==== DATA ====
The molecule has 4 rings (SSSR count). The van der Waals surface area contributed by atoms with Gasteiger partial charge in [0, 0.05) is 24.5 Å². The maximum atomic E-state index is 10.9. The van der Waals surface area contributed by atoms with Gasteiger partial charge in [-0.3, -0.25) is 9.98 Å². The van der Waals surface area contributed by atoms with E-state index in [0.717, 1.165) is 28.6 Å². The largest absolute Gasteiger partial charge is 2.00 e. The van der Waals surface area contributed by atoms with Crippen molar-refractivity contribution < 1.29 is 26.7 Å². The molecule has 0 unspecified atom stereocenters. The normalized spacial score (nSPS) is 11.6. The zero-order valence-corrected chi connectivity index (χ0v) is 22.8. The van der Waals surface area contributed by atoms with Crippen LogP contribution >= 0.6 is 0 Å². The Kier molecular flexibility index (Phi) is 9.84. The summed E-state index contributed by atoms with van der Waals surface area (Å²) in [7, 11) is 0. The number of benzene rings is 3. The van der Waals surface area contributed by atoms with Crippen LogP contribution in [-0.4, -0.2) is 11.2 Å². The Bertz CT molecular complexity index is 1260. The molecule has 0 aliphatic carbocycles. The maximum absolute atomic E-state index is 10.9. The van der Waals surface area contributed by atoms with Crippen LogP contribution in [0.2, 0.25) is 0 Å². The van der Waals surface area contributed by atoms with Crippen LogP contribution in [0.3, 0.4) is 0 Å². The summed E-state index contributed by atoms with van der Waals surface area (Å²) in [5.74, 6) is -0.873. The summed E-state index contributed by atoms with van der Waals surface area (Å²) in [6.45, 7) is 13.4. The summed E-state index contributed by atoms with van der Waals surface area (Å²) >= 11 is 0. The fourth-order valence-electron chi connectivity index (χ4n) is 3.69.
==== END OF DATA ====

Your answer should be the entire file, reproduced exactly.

The molecule has 4 rings (SSSR count). The van der Waals surface area contributed by atoms with Gasteiger partial charge in [0, 0.05) is 24.5 Å². The maximum atomic E-state index is 10.9. The van der Waals surface area contributed by atoms with Gasteiger partial charge in [-0.3, -0.25) is 9.98 Å². The van der Waals surface area contributed by atoms with E-state index in [0.717, 1.165) is 28.6 Å². The largest absolute Gasteiger partial charge is 2.00 e. The van der Waals surface area contributed by atoms with Crippen molar-refractivity contribution < 1.29 is 26.7 Å². The molecule has 0 unspecified atom stereocenters. The normalized spacial score (nSPS) is 11.6. The zero-order valence-corrected chi connectivity index (χ0v) is 22.8. The van der Waals surface area contributed by atoms with Crippen LogP contribution >= 0.6 is 0 Å². The Kier molecular flexibility index (Phi) is 9.84. The summed E-state index contributed by atoms with van der Waals surface area (Å²) in [7, 11) is 0. The number of benzene rings is 3. The van der Waals surface area contributed by atoms with Crippen LogP contribution in [-0.4, -0.2) is 11.2 Å². The Bertz CT molecular complexity index is 1260. The molecule has 0 aliphatic carbocycles. The maximum absolute atomic E-state index is 10.9. The van der Waals surface area contributed by atoms with Crippen LogP contribution in [0.2, 0.25) is 0 Å². The van der Waals surface area contributed by atoms with Crippen LogP contribution in [0.3, 0.4) is 0 Å². The summed E-state index contributed by atoms with van der Waals surface area (Å²) in [5.74, 6) is -0.873. The summed E-state index contributed by atoms with van der Waals surface area (Å²) in [6.45, 7) is 13.4. The summed E-state index contributed by atoms with van der Waals surface area (Å²) >= 11 is 0. The fourth-order valence-electron chi connectivity index (χ4n) is 3.69.